I have years of experience, mentoring teens. Many are now successful professionals. Some are avid amateurs. It was made clear to all of them at early meetings, that I could merely help them learn. Learning is an active process, not a passive one.

We had discussions, but, I merely recommended books by well qualified magicians, and, we discussed what they had learned.

I only mentored those who showed themselves SERIOUS.
SNEAKY, UNDERHANDED, DEVIOUS,& SURREPTITIOUS ITINERANT MOUNTEBANK
Rocky
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I think the exception should be for Gospel Magic. The student of gospel related magic has devoted their life to our Savior Jesus Christ and is seeking a way to deliver His message through magic. Also, should they be deemed "not serious" through their mentor/teacher, the secrets will be safe due to the morals held by the student. Perhaps it could be recommended to pursue clowning as a way to promote Christianity(?).
Wx4usa
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Reminds me of when the kids were little and taking TaeKwonDo. People would come in and want to know the 'Secrets' in their FREE intro lesson. Show me how to break a board or knock someone out. The idea was, sign up, pay for lessons, make a commitment, start where everyone starts, learn the basics, master the basics and advance...over time. Planned, proactive and intentional. Same with learning magic, I think.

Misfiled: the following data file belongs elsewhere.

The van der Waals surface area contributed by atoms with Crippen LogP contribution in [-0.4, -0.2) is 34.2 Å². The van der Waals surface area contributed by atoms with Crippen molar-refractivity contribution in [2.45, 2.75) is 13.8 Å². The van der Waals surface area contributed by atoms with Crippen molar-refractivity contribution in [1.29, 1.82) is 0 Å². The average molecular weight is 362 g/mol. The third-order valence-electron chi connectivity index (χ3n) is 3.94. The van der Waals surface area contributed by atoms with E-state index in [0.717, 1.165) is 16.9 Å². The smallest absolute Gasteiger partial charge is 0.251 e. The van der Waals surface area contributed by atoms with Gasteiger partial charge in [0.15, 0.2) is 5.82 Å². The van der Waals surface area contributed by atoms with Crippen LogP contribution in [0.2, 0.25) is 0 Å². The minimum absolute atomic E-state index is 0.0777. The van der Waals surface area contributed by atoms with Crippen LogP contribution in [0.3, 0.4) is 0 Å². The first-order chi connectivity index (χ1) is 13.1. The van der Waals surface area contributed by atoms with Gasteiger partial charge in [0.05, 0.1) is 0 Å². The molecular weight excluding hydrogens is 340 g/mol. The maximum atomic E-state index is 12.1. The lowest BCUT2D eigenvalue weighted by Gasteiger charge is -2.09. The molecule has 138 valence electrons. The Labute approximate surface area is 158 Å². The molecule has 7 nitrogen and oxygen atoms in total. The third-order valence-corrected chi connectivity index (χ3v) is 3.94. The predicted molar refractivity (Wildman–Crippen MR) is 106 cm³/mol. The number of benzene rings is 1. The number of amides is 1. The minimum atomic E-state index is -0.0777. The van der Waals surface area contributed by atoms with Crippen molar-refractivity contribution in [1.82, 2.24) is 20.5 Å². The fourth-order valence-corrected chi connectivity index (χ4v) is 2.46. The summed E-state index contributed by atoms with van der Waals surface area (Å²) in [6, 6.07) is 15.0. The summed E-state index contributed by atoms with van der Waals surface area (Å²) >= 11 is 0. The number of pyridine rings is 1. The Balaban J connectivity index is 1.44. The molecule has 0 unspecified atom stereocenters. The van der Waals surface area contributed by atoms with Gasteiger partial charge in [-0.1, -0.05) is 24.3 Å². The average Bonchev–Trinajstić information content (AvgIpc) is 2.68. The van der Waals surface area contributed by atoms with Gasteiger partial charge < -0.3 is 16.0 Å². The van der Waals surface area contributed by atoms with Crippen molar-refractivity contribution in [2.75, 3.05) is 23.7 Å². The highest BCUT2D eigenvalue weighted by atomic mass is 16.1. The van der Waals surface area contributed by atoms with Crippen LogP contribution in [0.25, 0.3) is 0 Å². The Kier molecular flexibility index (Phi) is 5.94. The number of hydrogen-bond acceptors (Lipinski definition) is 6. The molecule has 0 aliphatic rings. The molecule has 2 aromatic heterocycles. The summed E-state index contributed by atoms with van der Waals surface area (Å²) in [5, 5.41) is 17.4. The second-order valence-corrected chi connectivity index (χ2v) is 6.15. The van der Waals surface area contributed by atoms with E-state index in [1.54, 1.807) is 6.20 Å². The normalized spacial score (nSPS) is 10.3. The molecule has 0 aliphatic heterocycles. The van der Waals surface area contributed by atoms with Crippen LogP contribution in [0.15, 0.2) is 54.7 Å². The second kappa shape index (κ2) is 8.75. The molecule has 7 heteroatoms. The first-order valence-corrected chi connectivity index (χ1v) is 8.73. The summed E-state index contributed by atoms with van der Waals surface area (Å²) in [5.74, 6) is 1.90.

Ken's example above with the magic kits validated the kiddos commitment or lack thereof.

Same idea applied in a magic shop where I grew up. The owner knew the basic 'tricks' and what I could (successfully) handle. Those he showed me and sold me. He would show other effects but not necessarily sell them to me because I wasn't ready. He'd say, show me this trick and how you do it. If I did it well, I might get to buy this one or that one. If I blew it, I wouldn't. He knew success in this effect meant I would be OK with that one...I know now that he was right. He said, I'd just be frustrated with that one until I learned this one.....

At the core of it all I think is striking a balance between protecting secrets, validating commitment and setting the student up for success whatever the age happens to be....kids or adults. And realizing there are those that just want to buy stuff to discover secrets, try it a few times, impress friends and throw it in a box.

And Dick's ideas on mentoring above are good ones.
Dollarbill
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Quote:
On Feb 8, 2019, Wx4usa wrote:
Reminds me of when the kids were little and taking TaeKwonDo. People would come in and want to know the 'Secrets' in their FREE intro lesson. Show me how to break a board or knock someone out. The idea was, sign up, pay for lessons, make a commitment, start where everyone starts, learn the basics, master the basics and advance...over time. Planned, proactive and intentional. Same with learning magic, I think.